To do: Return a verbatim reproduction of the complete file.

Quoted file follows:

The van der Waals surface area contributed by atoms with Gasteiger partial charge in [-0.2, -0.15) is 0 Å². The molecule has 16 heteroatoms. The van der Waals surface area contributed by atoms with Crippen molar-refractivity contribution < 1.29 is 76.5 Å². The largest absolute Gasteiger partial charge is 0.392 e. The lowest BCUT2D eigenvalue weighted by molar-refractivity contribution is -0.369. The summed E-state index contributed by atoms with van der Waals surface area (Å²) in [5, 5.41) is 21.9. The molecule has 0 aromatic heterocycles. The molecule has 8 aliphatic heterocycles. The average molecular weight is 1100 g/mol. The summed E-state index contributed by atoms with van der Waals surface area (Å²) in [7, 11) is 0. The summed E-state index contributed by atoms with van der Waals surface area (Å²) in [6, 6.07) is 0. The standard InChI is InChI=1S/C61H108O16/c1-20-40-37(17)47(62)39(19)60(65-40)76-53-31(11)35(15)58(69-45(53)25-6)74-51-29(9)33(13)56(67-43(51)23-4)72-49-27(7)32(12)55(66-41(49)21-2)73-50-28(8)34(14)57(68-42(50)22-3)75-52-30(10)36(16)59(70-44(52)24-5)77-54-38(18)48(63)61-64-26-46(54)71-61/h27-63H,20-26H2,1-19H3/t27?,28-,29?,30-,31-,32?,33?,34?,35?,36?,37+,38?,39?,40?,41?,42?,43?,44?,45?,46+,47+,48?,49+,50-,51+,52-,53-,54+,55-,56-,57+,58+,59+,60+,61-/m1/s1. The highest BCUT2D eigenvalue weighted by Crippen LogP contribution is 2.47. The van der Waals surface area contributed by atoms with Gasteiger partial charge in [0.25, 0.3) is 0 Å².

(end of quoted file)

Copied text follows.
The van der Waals surface area contributed by atoms with Gasteiger partial charge in [-0.2, -0.15) is 0 Å². The molecule has 16 heteroatoms. The van der Waals surface area contributed by atoms with Crippen molar-refractivity contribution < 1.29 is 76.5 Å². The largest absolute Gasteiger partial charge is 0.392 e. The lowest BCUT2D eigenvalue weighted by molar-refractivity contribution is -0.369. The summed E-state index contributed by atoms with van der Waals surface area (Å²) in [5, 5.41) is 21.9. The molecule has 0 aromatic heterocycles. The molecule has 8 aliphatic heterocycles. The average molecular weight is 1100 g/mol. The summed E-state index contributed by atoms with van der Waals surface area (Å²) in [7, 11) is 0. The summed E-state index contributed by atoms with van der Waals surface area (Å²) in [6, 6.07) is 0. The standard InChI is InChI=1S/C61H108O16/c1-20-40-37(17)47(62)39(19)60(65-40)76-53-31(11)35(15)58(69-45(53)25-6)74-51-29(9)33(13)56(67-43(51)23-4)72-49-27(7)32(12)55(66-41(49)21-2)73-50-28(8)34(14)57(68-42(50)22-3)75-52-30(10)36(16)59(70-44(52)24-5)77-54-38(18)48(63)61-64-26-46(54)71-61/h27-63H,20-26H2,1-19H3/t27?,28-,29?,30-,31-,32?,33?,34?,35?,36?,37+,38?,39?,40?,41?,42?,43?,44?,45?,46+,47+,48?,49+,50-,51+,52-,53-,54+,55-,56-,57+,58+,59+,60+,61-/m1/s1. The highest BCUT2D eigenvalue weighted by Crippen LogP contribution is 2.47. The van der Waals surface area contributed by atoms with Gasteiger partial charge in [0.25, 0.3) is 0 Å².